What more do Indian corporates need to do to encourage and groom women leaders?

Indian corporates are becoming progressive and have evolved into workplaces of the future that emphasise on collaboration, diversity, equity and balance. This is a great step towards empowering not only women, but individuals from varied backgrounds and orientation. Organisations need to create opportunities that engage their employees, give them a platform to voice their views, create open and accepting forums for dialogue, conduct sessions on imperative topics such as unconscious bias, gender equity, upskilling, and the like. Women need more opportunities to see the world and expand their horizons. Investing in a sound L&D infrastructure is yet another step towards grooming potential leaders.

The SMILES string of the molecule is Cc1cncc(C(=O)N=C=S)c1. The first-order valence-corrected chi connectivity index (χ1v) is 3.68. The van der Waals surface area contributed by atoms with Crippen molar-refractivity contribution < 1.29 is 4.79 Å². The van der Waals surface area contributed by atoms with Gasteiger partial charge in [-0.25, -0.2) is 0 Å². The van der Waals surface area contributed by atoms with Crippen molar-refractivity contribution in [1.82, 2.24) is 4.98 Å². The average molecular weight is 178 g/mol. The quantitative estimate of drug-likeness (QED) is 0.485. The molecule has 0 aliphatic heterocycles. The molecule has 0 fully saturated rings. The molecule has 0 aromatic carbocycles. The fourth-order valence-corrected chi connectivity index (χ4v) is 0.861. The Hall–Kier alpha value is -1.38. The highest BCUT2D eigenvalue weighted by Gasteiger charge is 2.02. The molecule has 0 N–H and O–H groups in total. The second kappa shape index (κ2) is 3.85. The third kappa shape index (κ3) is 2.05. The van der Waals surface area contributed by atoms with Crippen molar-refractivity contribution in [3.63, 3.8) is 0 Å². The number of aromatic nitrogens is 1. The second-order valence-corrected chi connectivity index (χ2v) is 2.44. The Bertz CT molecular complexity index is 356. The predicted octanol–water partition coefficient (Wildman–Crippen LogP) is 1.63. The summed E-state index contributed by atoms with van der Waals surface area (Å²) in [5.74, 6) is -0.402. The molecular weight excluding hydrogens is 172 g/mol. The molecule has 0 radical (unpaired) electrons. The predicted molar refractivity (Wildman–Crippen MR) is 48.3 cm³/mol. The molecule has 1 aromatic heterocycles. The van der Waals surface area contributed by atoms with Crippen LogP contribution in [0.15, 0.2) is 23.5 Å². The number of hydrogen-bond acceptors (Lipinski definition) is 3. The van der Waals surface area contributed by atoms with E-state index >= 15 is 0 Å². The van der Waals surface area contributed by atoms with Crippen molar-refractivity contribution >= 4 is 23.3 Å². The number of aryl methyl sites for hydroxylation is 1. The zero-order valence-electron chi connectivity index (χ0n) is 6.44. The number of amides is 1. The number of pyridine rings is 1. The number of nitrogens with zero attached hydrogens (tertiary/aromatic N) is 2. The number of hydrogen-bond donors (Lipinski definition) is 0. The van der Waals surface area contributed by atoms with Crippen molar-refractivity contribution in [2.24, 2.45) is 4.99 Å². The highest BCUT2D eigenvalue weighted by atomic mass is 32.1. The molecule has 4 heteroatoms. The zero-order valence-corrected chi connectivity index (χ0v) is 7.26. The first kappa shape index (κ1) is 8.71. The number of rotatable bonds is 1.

According to you, what are the Do’s and Don’ts for today’s women to break through the glass ceiling?

Women have been quite successful in bringing about positive change to organisations and specifically in their respective fields, and thus the glass ceiling does not have the same connotation as it did earlier. However, for women to excel and go above and beyond in their roles, it is imperative to capitalise on their talent and potential, be efficient and manage time well, be prepared and well equipped for their roles, actively seek out mentorship and establish their boundaries. Own your failures but don’t face the heat for others’ faults. Be open to change - Falling into a comfort zone is a big no! 

How acute is the gender pay gap issue in India today? What needs to be done to address this in an effective manner?